Japanese manufacturing orders fall at fastest rate for three years
- Flash Japan Manufacturing PMI signals further deterioration in business conditions
- New orders decline at fastest pace in three years
- Business confidence remain among the lowest since late-2012
Japan's manufacturing economy continued to struggle midway through the year, according to the flash PMI data from IHS Markit. The manufacturing downturn, induced by a slowing in global trade growth and escalating trade war tensions, showed no signs of abating in June.
The survey data suggest that the manufacturing malaise is expected to extend into the second half of the year, with business expectations running at one of the lowest levels seen since the end of 2012.
While recent data have shown the Japanese economy continued to be supported by resilient growth in services activity up to May, the concern is that an increasingly entrenched manufacturing downturn could broaden out across the economy in coming months. June update to the IHS Markit Japan Services PMI (due 3 July) will provide more clarity over the broader economic trend in Japan.
Factory orders at three-year low
The IHS Markit Japan Manufacturing PMI fell from 49.8 in May to 49.5 in June, according to the flash estimate which is based on 80-85% of survey responses. This signalled an ongoing deterioration of manufacturing conditions at the end of the first half of 2019. Based on historical survey data, collected since late-2001, the manufacturing sector has underperformed the average monthly value recorded over the series history in each month so far this year. Forward-looking indicators point to further weakness in the months ahead.
While production rose for the first time in seven months, demand conditions continued to deteriorate. Order book volumes declined at the steepest rate in three years in June, dragged down by one of the sharpest contractions in export orders since mid-2016. Softer demand for automobiles and electronics was often cited as particular sources of weak demand by surveyed firms.
The lack of new work led to the steepest decline in backlogs of work for nearly six-and-a-half years, indicating the development of excess capacity at some firms. With the June survey also showing the largest accumulation of finished goods inventories since late 2013, production volumes will likely come under greater pressure in the second half of the year.
While the flash PMI survey signalled an improvement in business sentiment, gauged by the Future Output Index, the reading remained among the lowest for well over six years. Weaker regional demand, the US-China trade war, softening European growth and the imminent domestic sales tax hike were all factors weighing on business confidence.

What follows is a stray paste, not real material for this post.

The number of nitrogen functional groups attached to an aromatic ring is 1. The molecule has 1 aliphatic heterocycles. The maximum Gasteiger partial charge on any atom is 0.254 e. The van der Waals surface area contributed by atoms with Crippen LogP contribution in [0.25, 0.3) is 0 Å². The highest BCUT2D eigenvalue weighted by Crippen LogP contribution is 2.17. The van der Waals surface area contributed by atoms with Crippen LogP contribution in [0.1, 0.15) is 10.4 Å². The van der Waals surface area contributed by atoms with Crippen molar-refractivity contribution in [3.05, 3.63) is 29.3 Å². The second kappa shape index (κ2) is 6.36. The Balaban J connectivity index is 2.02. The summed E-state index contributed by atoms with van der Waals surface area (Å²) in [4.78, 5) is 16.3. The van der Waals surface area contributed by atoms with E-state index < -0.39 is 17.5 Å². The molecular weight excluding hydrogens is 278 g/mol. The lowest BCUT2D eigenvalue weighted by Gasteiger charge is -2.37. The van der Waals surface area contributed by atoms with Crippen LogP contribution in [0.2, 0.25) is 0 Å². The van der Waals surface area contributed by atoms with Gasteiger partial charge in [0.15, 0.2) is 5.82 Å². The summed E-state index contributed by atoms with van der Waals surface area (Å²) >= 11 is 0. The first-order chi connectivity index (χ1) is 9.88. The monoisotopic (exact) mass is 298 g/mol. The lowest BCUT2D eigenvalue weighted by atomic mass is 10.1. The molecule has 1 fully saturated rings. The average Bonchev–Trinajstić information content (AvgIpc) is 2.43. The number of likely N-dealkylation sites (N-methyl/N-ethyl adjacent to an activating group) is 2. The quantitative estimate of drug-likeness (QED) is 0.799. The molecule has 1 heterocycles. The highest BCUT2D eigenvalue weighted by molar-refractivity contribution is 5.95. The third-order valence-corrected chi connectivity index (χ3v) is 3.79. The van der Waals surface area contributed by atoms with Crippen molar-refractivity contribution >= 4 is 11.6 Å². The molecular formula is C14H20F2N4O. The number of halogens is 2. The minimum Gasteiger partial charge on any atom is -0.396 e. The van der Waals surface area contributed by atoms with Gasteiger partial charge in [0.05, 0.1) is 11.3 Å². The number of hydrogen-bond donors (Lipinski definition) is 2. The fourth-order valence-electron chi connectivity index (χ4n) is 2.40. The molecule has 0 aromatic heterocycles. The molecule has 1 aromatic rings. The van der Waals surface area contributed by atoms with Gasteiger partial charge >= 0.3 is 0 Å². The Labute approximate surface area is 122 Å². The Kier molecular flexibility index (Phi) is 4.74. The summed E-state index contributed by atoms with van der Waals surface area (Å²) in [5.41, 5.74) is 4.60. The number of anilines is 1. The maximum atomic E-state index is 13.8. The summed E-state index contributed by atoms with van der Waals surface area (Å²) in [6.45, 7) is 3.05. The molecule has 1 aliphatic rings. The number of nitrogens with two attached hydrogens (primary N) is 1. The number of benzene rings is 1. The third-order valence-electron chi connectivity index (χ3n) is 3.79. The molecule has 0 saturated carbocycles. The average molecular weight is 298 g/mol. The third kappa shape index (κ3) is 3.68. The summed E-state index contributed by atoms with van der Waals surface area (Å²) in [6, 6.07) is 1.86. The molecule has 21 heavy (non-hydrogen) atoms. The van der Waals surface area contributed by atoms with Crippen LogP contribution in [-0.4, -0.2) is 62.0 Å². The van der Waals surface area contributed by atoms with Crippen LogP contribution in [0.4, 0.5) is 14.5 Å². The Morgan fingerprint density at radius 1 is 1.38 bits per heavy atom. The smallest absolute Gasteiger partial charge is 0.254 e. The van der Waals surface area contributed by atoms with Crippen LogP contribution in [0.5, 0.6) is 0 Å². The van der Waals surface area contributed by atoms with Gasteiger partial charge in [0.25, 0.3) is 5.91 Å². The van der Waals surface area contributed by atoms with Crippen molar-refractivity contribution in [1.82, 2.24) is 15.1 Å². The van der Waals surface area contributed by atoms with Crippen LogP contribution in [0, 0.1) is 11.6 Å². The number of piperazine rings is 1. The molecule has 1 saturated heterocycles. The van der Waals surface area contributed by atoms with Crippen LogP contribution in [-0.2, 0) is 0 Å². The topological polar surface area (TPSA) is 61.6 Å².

With the recent appreciation of the yen, subdued inflationary pressures, rising trade tensions and extended manufacturing weakness signalled by the latest PMI data, expectations for additional monetary support continued to grow. However, there are questions as to what else the Bank of Japan could do, in particular what form that any new stimulus could take amid already-massive monetary easing measures.
The Bank of Japan kept its monetary policy on hold in the latest meeting, though governor Kuroda signalled that the central bank has not run out of policy options, commenting that interest rate cuts could be combined with expanded asset purchases to keep on track to achieving its inflation target.
Bernard Aw, Principal Economist, IHS Markit
Tel: +65 6922 4226
For more information about the PMI surveys and the IHS Markit PMI for Japan, please contact firstname.lastname@example.org
© 2019, IHS Markit Inc. All rights reserved. Reproduction in whole or in part without permission is prohibited.
Purchasing Managers' Index™ (PMI™) data are compiled by IHS Markit for more than 40 economies worldwide. The monthly data are derived from surveys of senior executives at private sector companies, and are available only via subscription. The PMI dataset features a headline number, which indicates the overall health of an economy, and sub-indices, which provide insights into other key economic drivers such as GDP, inflation, exports, capacity utilization, employment and inventories. The PMI data are used by financial and corporate professionals to better understand where economies and markets are headed, and to uncover opportunities.
- Week Ahead Economic Preview: Week of 28 September 2020
- Flash PMI surveys hint at cooling of global economic recovery in September
- Flash Japan PMI signals further economic decline, but confidence strengthens
- Australian economy stabilises, led by further gain in manufacturing output
- UK economic growth surge loses momentum at end of third quarter
- Eurozone rebound fizzles out as service sector reports renewed decline
- Week Ahead Economic Preview: Week of 21 September 2020
- Labour market data set to worsen in coming months
The Flash U.S. Composite Output Index posted 54.4 in September (August: 54.6) to signal a solid rise in private sec… https://t.co/FQQZXsHKig